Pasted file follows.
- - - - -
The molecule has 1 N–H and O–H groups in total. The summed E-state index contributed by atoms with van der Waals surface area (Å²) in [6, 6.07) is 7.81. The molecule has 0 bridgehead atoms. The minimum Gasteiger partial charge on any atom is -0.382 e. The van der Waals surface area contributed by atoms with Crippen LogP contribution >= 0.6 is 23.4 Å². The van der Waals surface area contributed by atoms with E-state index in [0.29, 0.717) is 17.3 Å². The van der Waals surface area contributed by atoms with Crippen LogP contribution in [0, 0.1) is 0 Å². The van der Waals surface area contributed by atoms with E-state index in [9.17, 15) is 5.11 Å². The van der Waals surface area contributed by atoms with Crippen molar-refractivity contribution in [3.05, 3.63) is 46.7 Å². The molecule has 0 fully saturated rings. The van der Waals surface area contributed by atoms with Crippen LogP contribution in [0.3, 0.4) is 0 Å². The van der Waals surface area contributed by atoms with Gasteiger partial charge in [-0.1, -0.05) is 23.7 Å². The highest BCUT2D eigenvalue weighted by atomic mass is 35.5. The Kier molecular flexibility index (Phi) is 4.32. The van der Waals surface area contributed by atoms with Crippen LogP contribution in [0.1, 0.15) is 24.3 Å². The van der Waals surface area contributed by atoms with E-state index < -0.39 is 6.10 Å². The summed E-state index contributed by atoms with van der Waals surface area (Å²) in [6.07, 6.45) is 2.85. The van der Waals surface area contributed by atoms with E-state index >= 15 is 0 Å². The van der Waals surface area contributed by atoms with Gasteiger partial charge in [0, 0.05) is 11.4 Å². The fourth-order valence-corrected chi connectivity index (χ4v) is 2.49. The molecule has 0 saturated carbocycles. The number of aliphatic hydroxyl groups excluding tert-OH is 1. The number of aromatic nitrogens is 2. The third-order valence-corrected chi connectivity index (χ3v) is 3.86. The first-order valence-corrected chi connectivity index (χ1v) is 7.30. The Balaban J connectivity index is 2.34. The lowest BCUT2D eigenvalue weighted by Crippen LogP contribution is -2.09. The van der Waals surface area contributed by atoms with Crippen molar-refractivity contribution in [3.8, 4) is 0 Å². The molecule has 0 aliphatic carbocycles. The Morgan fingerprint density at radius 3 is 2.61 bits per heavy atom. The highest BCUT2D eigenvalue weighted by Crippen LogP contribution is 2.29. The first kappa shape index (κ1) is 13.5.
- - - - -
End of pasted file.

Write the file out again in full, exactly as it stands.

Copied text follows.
The molecule has 1 N–H and O–H groups in total. The summed E-state index contributed by atoms with van der Waals surface area (Å²) in [6, 6.07) is 7.81. The molecule has 0 bridgehead atoms. The minimum Gasteiger partial charge on any atom is -0.382 e. The van der Waals surface area contributed by atoms with Crippen LogP contribution >= 0.6 is 23.4 Å². The van der Waals surface area contributed by atoms with E-state index in [0.29, 0.717) is 17.3 Å². The van der Waals surface area contributed by atoms with Crippen LogP contribution in [0, 0.1) is 0 Å². The van der Waals surface area contributed by atoms with E-state index in [9.17, 15) is 5.11 Å². The van der Waals surface area contributed by atoms with Crippen molar-refractivity contribution in [3.05, 3.63) is 46.7 Å². The molecule has 0 fully saturated rings. The van der Waals surface area contributed by atoms with Crippen LogP contribution in [0.3, 0.4) is 0 Å². The van der Waals surface area contributed by atoms with Gasteiger partial charge in [-0.1, -0.05) is 23.7 Å². The highest BCUT2D eigenvalue weighted by atomic mass is 35.5. The Kier molecular flexibility index (Phi) is 4.32. The van der Waals surface area contributed by atoms with Crippen LogP contribution in [0.1, 0.15) is 24.3 Å². The van der Waals surface area contributed by atoms with E-state index < -0.39 is 6.10 Å². The summed E-state index contributed by atoms with van der Waals surface area (Å²) in [6.07, 6.45) is 2.85. The van der Waals surface area contributed by atoms with E-state index >= 15 is 0 Å². The van der Waals surface area contributed by atoms with Gasteiger partial charge in [0, 0.05) is 11.4 Å². The fourth-order valence-corrected chi connectivity index (χ4v) is 2.49. The molecule has 0 saturated carbocycles. The number of aliphatic hydroxyl groups excluding tert-OH is 1. The number of aromatic nitrogens is 2. The third-order valence-corrected chi connectivity index (χ3v) is 3.86. The first-order valence-corrected chi connectivity index (χ1v) is 7.30. The Balaban J connectivity index is 2.34. The lowest BCUT2D eigenvalue weighted by Crippen LogP contribution is -2.09. The van der Waals surface area contributed by atoms with Crippen molar-refractivity contribution in [3.8, 4) is 0 Å². The molecule has 0 aliphatic carbocycles. The Morgan fingerprint density at radius 3 is 2.61 bits per heavy atom. The highest BCUT2D eigenvalue weighted by Crippen LogP contribution is 2.29. The first kappa shape index (κ1) is 13.5.